Mitchell’s acclaimed discography for which she has been nominated for Grammy and BBC Music Awards, includes ‘In Sunlight: Pieces for Madeleine Mitchell’ by MacMillan, Nyman and other well known UK composers, ‘FiddleSticks’ - Lou Harrison Violin Concerto with Percussion Orchestra and new companion pieces (which she performed in Symphony Hall International Series); ‘Violin Songs’ - Classic FM’s CD of the week, ‘British Treasures’ - early 20th century romantic violin sonatas, two albums for Naxos of music by Alwyn and Howard Blake (with the composer as pianist), Hummel violin sonatas, Bridge chamber music and the widely recommended Messiaen Quartet for the End of Time with Joanna MacGregor. Her Linn recording of MacMillan Motet with solo violin and choir was BBC Music’s CD of the Month, 2014.
Madeleine Mitchell is well known for her recitals and for her imaginative programming, described by The Herald as ‘a violinist in a million’ after a recital in Glasgow. She represented Britain with recitals in the festival UKinNY at Lincoln Center, for the centenary of Entente Cordiale and Kuwait ‘Great British Week’ 2014. Mitchell has given recitals at Sydney Opera House, Seoul Center for the Arts and Hong Kong - part of a 3 month world tour supported by the British Council, played at many international festivals and frequently in London. Madeleine Mitchell won the GBSF award for her recitals with pianist Noriko Ogawa and she has collaborated with many outstanding artists. She regularly tours the US and in 2013/14 her recitals included Paris, Rome (broadcast by Radio CEMAT) and St Petersburg by return invitation.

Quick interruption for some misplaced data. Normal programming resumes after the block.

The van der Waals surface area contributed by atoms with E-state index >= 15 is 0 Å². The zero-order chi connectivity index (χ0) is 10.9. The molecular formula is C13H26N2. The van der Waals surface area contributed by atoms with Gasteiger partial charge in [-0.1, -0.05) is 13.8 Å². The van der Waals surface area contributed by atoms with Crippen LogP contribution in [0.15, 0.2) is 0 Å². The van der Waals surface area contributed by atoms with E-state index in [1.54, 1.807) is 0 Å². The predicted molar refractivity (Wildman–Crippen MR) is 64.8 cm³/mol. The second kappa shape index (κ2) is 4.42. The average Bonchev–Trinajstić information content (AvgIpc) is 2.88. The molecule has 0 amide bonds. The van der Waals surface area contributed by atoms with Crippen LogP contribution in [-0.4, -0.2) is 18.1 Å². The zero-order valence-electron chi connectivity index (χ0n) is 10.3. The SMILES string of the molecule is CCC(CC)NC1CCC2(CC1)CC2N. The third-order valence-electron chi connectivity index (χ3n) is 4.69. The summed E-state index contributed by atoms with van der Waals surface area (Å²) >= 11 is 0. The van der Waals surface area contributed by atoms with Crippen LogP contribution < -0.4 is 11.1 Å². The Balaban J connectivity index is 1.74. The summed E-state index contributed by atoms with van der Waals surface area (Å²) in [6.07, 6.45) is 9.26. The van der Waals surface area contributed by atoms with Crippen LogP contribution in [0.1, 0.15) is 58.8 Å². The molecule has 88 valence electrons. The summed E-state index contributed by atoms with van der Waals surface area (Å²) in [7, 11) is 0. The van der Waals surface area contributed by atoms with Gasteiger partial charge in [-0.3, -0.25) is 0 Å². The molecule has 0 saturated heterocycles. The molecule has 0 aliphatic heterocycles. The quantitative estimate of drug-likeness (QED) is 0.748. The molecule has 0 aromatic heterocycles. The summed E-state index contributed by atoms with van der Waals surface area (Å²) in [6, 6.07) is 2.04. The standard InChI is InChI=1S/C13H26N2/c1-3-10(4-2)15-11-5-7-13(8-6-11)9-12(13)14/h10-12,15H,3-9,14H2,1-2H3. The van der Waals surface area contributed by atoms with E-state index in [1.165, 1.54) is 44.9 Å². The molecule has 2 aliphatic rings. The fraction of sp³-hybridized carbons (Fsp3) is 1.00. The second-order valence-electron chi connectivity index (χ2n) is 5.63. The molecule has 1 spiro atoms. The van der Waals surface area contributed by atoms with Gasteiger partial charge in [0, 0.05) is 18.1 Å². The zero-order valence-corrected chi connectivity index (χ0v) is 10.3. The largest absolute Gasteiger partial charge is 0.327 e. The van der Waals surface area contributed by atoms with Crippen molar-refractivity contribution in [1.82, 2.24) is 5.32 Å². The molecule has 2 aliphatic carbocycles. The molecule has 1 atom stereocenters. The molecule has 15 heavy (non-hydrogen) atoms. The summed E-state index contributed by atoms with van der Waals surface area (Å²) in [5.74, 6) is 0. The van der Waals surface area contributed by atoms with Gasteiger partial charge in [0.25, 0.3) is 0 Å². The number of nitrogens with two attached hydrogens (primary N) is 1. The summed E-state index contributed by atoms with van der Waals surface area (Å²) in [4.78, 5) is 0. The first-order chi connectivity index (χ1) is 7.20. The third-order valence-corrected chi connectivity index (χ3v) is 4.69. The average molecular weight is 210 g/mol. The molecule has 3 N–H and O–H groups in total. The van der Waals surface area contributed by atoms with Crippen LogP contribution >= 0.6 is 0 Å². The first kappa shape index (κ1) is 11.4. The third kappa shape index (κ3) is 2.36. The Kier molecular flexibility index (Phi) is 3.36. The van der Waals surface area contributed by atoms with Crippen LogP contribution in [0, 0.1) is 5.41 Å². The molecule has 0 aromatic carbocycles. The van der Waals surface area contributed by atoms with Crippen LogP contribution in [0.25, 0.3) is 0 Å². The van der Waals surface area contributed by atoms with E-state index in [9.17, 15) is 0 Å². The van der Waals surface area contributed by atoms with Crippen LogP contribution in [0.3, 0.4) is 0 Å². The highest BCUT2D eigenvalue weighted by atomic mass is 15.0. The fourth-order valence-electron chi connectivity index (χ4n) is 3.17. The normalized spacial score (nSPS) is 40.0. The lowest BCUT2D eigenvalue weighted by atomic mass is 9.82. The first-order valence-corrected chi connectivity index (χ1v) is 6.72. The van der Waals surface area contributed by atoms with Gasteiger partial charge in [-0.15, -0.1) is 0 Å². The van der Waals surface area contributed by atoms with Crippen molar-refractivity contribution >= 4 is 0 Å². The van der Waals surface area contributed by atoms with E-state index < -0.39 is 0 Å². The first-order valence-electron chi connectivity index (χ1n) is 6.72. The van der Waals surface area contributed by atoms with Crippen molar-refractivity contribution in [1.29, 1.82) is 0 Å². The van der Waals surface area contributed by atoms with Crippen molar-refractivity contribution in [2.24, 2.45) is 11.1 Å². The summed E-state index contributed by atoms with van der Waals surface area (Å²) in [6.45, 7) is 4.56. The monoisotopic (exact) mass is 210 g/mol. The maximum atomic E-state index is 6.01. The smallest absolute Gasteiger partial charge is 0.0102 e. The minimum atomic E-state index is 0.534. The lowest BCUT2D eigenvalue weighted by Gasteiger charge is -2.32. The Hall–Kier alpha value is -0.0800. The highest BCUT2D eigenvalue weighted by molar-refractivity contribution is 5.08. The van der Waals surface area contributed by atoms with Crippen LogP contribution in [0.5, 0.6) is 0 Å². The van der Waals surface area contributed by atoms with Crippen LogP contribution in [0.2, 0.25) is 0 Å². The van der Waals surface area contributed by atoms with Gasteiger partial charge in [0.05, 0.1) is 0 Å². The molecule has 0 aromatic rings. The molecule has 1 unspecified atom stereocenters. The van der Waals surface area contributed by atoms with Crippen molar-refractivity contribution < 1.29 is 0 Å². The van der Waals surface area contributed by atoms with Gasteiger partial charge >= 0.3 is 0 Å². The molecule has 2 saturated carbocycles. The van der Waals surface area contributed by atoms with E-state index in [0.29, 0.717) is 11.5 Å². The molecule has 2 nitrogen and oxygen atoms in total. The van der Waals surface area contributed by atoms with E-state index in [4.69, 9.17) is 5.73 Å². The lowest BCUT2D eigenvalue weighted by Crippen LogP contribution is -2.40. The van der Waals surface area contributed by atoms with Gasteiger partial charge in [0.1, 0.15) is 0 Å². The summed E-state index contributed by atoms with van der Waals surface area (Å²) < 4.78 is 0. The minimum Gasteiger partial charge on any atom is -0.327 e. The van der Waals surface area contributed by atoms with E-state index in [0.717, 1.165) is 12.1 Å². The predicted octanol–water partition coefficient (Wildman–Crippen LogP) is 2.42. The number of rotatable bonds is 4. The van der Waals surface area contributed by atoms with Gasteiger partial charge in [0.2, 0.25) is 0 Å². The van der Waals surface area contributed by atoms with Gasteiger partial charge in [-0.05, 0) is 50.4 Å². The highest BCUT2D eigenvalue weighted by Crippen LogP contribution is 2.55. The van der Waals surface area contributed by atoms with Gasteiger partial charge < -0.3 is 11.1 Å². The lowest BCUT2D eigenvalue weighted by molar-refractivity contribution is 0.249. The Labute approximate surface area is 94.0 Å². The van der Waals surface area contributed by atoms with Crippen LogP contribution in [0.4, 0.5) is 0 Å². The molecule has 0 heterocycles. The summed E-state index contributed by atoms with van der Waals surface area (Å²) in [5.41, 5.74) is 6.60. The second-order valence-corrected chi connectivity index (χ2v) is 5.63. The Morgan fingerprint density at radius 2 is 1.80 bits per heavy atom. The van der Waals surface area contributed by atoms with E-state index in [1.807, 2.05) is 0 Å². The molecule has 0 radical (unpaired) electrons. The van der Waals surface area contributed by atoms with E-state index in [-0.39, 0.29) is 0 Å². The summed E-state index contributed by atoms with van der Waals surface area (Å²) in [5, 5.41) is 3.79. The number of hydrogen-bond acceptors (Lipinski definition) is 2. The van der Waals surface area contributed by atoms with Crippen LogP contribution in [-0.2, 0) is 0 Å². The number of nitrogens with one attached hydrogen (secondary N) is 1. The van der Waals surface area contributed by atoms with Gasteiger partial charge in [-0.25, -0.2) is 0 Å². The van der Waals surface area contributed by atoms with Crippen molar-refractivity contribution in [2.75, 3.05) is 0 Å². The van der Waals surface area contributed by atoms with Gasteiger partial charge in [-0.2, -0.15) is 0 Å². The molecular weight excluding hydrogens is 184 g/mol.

A highly creative personality, she devised the Red Violin festival under Lord Menuhin's patronage, the first international eclectic celebration of the fiddle across the arts, held throughout Cardiff for which she was shortlisted for European Women of Achievement and Creative Briton Awards. She is also Director of the London Chamber Ensemble, a long-standing flexible group including the UK’s outstanding chamber musicians.
Madeleine Mitchell won the Tagore Gold Medal as Foundation Scholar at the Royal College of Music where she is a Professor. Her ground-breaking work with the RCM’s Centre for Performance Science was recently featured in The Observer News. As Fulbright/ITT Fellow she was awarded a master's degree in New York studying with DeLay, Weilerstein and Rosenberg at the Eastman and Juilliard schools. She gives master classes worldwide and is on the faculty of the Orfeo International Music Festival in the Italian Alps and the international LMFL courses. Madeleine plays on an 1839 Rocca violin made in Turin. She was made a Fellow of the Royal Society of Arts in 2000. www.classical-artists.com/madeleinemitchell
Julian Rippon, BaritoneA boy chorister with St Paul’s Cathedral Choir, Julian Rippon developed his vocal technique and musical interests whilst reading engineering at Cambridge University. His solo activities flourished after moving to Japan in 1990, where he performed as soloist in many major choral master-works.
Julian now lives in Exeter, where he is a Lay Vicar with Exeter Cathedral Choir. His solo performances feature in works including Monteverdi Vespers, Handel Messiah, J.S. Bach B Minor Mass, St John Passion, Mozart Requiem, Rossini Petite Messe Solennelle, Mendelssohn Elijah, Brahms German Requiem, Stainer Crucifixion, Duruflé Requiem, Fauré Requiem, Vaughan Williams Fantasia on Christmas Carols, Carl Orff Carmina Burana and Howard Goodall Requiem. Forthcoming engagements include the roles of Black Bob/Tom in Britten’s The Little Sweep. Julian recently featured as soloist in a recording for CD of Patrick Hawes’ Lazarus Requiem with the Royal Scottish National Orchestra, Exeter Philharmonic Choir and Exeter Cathedral Choir under the baton of the composer.